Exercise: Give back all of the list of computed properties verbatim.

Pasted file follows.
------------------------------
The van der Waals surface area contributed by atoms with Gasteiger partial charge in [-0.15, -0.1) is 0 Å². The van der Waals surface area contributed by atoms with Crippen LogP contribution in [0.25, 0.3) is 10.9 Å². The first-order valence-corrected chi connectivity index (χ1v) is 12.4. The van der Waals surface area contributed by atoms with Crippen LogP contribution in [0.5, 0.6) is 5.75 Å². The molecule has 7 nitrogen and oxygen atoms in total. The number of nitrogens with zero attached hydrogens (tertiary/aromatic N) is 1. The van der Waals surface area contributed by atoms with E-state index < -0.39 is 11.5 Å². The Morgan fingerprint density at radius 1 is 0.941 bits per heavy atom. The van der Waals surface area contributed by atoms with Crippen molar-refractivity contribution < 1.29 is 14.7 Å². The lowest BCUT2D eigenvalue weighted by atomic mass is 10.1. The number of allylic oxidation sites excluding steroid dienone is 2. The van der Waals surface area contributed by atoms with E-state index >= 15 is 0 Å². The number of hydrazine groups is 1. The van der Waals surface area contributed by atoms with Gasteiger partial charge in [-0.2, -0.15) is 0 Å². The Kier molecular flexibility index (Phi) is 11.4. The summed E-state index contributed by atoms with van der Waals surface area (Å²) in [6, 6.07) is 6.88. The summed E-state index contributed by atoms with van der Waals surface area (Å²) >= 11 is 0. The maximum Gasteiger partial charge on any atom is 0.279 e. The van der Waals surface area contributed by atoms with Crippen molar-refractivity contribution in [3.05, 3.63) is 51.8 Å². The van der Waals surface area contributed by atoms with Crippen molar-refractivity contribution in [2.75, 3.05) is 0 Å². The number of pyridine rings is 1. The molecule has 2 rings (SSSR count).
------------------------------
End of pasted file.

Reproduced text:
The van der Waals surface area contributed by atoms with Gasteiger partial charge in [-0.15, -0.1) is 0 Å². The van der Waals surface area contributed by atoms with Crippen LogP contribution in [0.25, 0.3) is 10.9 Å². The first-order valence-corrected chi connectivity index (χ1v) is 12.4. The van der Waals surface area contributed by atoms with Crippen LogP contribution in [0.5, 0.6) is 5.75 Å². The molecule has 7 nitrogen and oxygen atoms in total. The number of nitrogens with zero attached hydrogens (tertiary/aromatic N) is 1. The van der Waals surface area contributed by atoms with E-state index < -0.39 is 11.5 Å². The Morgan fingerprint density at radius 1 is 0.941 bits per heavy atom. The van der Waals surface area contributed by atoms with Crippen molar-refractivity contribution < 1.29 is 14.7 Å². The lowest BCUT2D eigenvalue weighted by atomic mass is 10.1. The number of allylic oxidation sites excluding steroid dienone is 2. The van der Waals surface area contributed by atoms with E-state index >= 15 is 0 Å². The number of hydrazine groups is 1. The van der Waals surface area contributed by atoms with Gasteiger partial charge in [-0.2, -0.15) is 0 Å². The Kier molecular flexibility index (Phi) is 11.4. The summed E-state index contributed by atoms with van der Waals surface area (Å²) in [6, 6.07) is 6.88. The summed E-state index contributed by atoms with van der Waals surface area (Å²) >= 11 is 0. The maximum Gasteiger partial charge on any atom is 0.279 e. The van der Waals surface area contributed by atoms with Crippen molar-refractivity contribution in [3.05, 3.63) is 51.8 Å². The van der Waals surface area contributed by atoms with Crippen molar-refractivity contribution in [2.75, 3.05) is 0 Å². The number of pyridine rings is 1. The molecule has 2 rings (SSSR count).